Suicide and the Workplace

Suicide and the Workplace: Literature Review

 

The workplace is one of key environments affecting mental health and well-being.1 Gainful employment provides experiences that promote mental well-being through the provision of structured time, social contact, collective effort and purpose, social identity, and regular activity.1 Unfortunately, the workplace can also be the source of nonproductive stress leading to physical and mental health problems, including suicidal thoughts and behaviours and suicide.

 

Statistics

 

Suicide in the workplace is a rare event, with one study estimating that less than 5% of all suicides occur at work.2 Data from the Census of Fatal Occupational Injuries indicates less than 1% of all suicides in each year from 2005 through 2009 occurred in the workplace.3

 

 

Data Year

Number of Workplace Suicides3

Total Number of Suicides4

Percentage

2005

169

32,637

0.5

2006

201

33,300

0.6

2007

196

34,598

0.5

2008

261

36,035

0.7

2009

263

36,909

0.7

 

In America, however, suicide occurs most frequently among individuals of working age, 25-65 years, highlighting the critical need for prevention initiatives and intervention training for this population.4-7

 

 

Data Year

Number of Suicides,
Age 25-65 Years4

Total Number of Suicides4

Percentage

2005

22,993

32,637

70.5

2006

23,853

33,300

71.6

2007

25,142

34,598

72.7

2008

26,133

36,035

72.5

2009

26,768

36,909

72.5

 

 

The Cost of Mental Illness and Suicide

 

The financial cost associated with mental illness and suicide is significant. Spending on depression alone is estimated to be $30-40 billion in the United States.1 Data from the Centers for Disease Control and Prevention show that in 2005 the medical and work loss costs of deaths by suicide, among people age 25-64 years, was over $20 billion.8

 

Other direct costs that may be incurred in the case of suicide attempts include nursing home care, psychological and/or physical rehabilitation, and pharmaceuticals. There may also be costs associated with lost productivity by family and friends caring for injured victims.9

 

The cost of workplace suicides extends far beyond what the monetary figures indicate. Intangible and human costs include the emotional and mental health effects (pain, grief, suffering, and quality of life) on co-workers, the workplace culture, family, and friends.

 

Help-Seeking – or not – in the Workplace: the Importance of Stigma

 

Various studies have found many individuals who attempt or die by suicide never seek help.6-7, 10 Only about one-third of workers with depression will seek help from a mental health professional, physician, or employee assistance program.2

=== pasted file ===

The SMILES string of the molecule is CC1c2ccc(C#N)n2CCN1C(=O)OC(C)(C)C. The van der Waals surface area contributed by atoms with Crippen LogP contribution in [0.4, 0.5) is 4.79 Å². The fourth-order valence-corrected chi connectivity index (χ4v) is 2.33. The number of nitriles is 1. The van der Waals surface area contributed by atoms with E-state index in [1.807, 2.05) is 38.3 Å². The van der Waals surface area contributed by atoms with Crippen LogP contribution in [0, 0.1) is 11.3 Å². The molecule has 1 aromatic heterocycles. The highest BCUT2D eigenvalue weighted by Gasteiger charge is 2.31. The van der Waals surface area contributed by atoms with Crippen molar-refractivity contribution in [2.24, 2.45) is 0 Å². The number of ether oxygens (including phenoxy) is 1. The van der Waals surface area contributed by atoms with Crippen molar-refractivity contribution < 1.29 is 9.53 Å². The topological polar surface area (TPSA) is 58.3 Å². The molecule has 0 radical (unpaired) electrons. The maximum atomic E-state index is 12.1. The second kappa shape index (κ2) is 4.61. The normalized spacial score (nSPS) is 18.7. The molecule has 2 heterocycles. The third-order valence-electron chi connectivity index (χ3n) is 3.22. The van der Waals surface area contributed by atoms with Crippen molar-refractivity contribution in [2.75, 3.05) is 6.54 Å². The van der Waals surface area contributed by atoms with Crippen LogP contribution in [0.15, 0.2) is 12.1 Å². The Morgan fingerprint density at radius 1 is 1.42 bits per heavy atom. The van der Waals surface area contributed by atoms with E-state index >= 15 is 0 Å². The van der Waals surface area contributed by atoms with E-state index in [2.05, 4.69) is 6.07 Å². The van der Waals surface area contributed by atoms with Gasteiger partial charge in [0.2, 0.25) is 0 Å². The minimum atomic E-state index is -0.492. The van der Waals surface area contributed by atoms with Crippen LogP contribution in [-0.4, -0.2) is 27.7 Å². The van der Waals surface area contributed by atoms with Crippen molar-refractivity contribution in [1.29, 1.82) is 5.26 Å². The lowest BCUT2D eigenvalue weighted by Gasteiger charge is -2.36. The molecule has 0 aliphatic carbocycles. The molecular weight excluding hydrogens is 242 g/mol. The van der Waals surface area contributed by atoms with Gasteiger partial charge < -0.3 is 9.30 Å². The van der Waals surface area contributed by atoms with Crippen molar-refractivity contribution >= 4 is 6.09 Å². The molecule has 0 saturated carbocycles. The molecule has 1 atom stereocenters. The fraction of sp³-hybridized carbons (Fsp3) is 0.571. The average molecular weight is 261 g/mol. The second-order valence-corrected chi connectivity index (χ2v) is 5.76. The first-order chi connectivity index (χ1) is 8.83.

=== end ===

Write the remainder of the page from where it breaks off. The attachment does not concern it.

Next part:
Some employers may not see work or the workplace environment as contributing to mental health issues.1 Others may avoid the topic of suicide believing incorrectly that talking about suicide may stimulate or perpetuate suicide ideation among their employees or that silence on the issue will be protection against liability if a suicide occurs.7, 10

 

The above factors, while important, are overshadowed by the role of stigma in determining whether or not an employee will seek help for mental health or suicide-related issues. Stigma, whether real or perceived, can create a negative workplace where employees do not seek help because:

  • A mental health issue may result in a demotion or change of job, perhaps even being fired.1
  • Career advancement may be impeded.2
  • They fear confidentiality breaches.2
  • There are negative reprisals from co-workers or management.2
  • Co-workers blame them for their mental health issues.11
  • Using the services of an employee assistance program may raise questions about competence and employment suitability.12

 

When Mental Health Issues and Suicide Happen in the Workplace

 

Colleagues may not want to intervene with a person-at-risk because they do not want to cause difficulty for the individual or damage the working relationship they have with them.A suicide attempt may elicit awkwardness and embarrassment from coworkers who do not how to act or what to say in the aftermath. A death by suicide may leave coworkers feeling as if they somehow contributed to the suicide or they may blame themselves for not having prevented the death. Colleagues who were particularly close to the deceased may experience feelings of anger, rejection, and betrayal. Managers may feel blamed by others for the suicide.2

 

Some people may struggle with feelings of guilt and be challenged by unanswerable questions of what they could have done to help. Depressive reactions or thoughts of suicide after a colleague’s suicide are not unknown.13

 

Employee Assistance Programs and Suicide Prevention